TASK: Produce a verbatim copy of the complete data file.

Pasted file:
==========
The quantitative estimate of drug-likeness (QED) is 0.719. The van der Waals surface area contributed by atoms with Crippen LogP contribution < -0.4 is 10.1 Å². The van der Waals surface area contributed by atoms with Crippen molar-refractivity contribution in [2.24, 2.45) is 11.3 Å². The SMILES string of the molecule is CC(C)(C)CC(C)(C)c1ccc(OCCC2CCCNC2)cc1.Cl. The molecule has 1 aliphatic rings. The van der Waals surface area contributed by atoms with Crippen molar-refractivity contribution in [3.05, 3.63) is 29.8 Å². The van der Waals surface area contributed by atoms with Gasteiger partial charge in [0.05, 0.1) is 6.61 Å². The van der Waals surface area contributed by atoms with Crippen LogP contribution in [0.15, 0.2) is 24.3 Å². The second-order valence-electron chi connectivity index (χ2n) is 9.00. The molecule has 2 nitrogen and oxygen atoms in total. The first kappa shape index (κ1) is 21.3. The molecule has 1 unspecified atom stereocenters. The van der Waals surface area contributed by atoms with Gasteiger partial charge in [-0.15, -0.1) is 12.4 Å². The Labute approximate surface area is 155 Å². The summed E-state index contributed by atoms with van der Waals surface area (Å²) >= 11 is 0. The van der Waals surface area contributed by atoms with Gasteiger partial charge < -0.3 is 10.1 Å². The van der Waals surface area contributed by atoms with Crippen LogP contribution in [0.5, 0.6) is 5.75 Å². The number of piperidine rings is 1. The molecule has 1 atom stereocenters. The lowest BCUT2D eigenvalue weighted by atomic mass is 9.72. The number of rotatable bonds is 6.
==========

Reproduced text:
The quantitative estimate of drug-likeness (QED) is 0.719. The van der Waals surface area contributed by atoms with Crippen LogP contribution < -0.4 is 10.1 Å². The van der Waals surface area contributed by atoms with Crippen molar-refractivity contribution in [2.24, 2.45) is 11.3 Å². The SMILES string of the molecule is CC(C)(C)CC(C)(C)c1ccc(OCCC2CCCNC2)cc1.Cl. The molecule has 1 aliphatic rings. The van der Waals surface area contributed by atoms with Crippen molar-refractivity contribution in [3.05, 3.63) is 29.8 Å². The van der Waals surface area contributed by atoms with Gasteiger partial charge in [0.05, 0.1) is 6.61 Å². The van der Waals surface area contributed by atoms with Crippen LogP contribution in [0.15, 0.2) is 24.3 Å². The second-order valence-electron chi connectivity index (χ2n) is 9.00. The molecule has 2 nitrogen and oxygen atoms in total. The first kappa shape index (κ1) is 21.3. The molecule has 1 unspecified atom stereocenters. The van der Waals surface area contributed by atoms with Gasteiger partial charge in [-0.15, -0.1) is 12.4 Å². The Labute approximate surface area is 155 Å². The summed E-state index contributed by atoms with van der Waals surface area (Å²) >= 11 is 0. The van der Waals surface area contributed by atoms with Gasteiger partial charge < -0.3 is 10.1 Å². The van der Waals surface area contributed by atoms with Crippen LogP contribution in [0.5, 0.6) is 5.75 Å². The number of piperidine rings is 1. The molecule has 1 atom stereocenters. The lowest BCUT2D eigenvalue weighted by atomic mass is 9.72. The number of rotatable bonds is 6.